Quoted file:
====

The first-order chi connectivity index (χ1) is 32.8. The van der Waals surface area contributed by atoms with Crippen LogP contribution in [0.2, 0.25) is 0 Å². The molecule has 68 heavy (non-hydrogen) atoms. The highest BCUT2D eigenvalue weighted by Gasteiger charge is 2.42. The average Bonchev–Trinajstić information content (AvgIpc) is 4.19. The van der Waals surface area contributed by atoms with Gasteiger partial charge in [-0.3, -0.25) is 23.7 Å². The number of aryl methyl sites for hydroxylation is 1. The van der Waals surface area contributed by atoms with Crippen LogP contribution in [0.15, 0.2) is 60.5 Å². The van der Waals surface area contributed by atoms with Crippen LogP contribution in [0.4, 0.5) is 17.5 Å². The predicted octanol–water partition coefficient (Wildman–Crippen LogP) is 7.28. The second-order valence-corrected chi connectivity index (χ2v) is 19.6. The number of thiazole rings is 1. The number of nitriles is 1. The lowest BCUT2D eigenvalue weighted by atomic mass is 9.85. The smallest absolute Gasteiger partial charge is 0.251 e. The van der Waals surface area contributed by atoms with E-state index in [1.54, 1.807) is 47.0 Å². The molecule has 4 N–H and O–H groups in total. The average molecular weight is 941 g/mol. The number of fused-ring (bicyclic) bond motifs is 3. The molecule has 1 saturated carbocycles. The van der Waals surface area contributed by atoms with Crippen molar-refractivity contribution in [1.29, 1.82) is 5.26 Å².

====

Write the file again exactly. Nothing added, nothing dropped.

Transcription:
The first-order chi connectivity index (χ1) is 32.8. The van der Waals surface area contributed by atoms with Crippen LogP contribution in [0.2, 0.25) is 0 Å². The molecule has 68 heavy (non-hydrogen) atoms. The highest BCUT2D eigenvalue weighted by Gasteiger charge is 2.42. The average Bonchev–Trinajstić information content (AvgIpc) is 4.19. The van der Waals surface area contributed by atoms with Gasteiger partial charge in [-0.3, -0.25) is 23.7 Å². The number of aryl methyl sites for hydroxylation is 1. The van der Waals surface area contributed by atoms with Crippen LogP contribution in [0.15, 0.2) is 60.5 Å². The van der Waals surface area contributed by atoms with Crippen LogP contribution in [0.4, 0.5) is 17.5 Å². The predicted octanol–water partition coefficient (Wildman–Crippen LogP) is 7.28. The second-order valence-corrected chi connectivity index (χ2v) is 19.6. The number of thiazole rings is 1. The number of nitriles is 1. The lowest BCUT2D eigenvalue weighted by atomic mass is 9.85. The smallest absolute Gasteiger partial charge is 0.251 e. The van der Waals surface area contributed by atoms with E-state index in [1.54, 1.807) is 47.0 Å². The molecule has 4 N–H and O–H groups in total. The average molecular weight is 941 g/mol. The number of fused-ring (bicyclic) bond motifs is 3. The molecule has 1 saturated carbocycles. The van der Waals surface area contributed by atoms with Crippen molar-refractivity contribution in [1.29, 1.82) is 5.26 Å².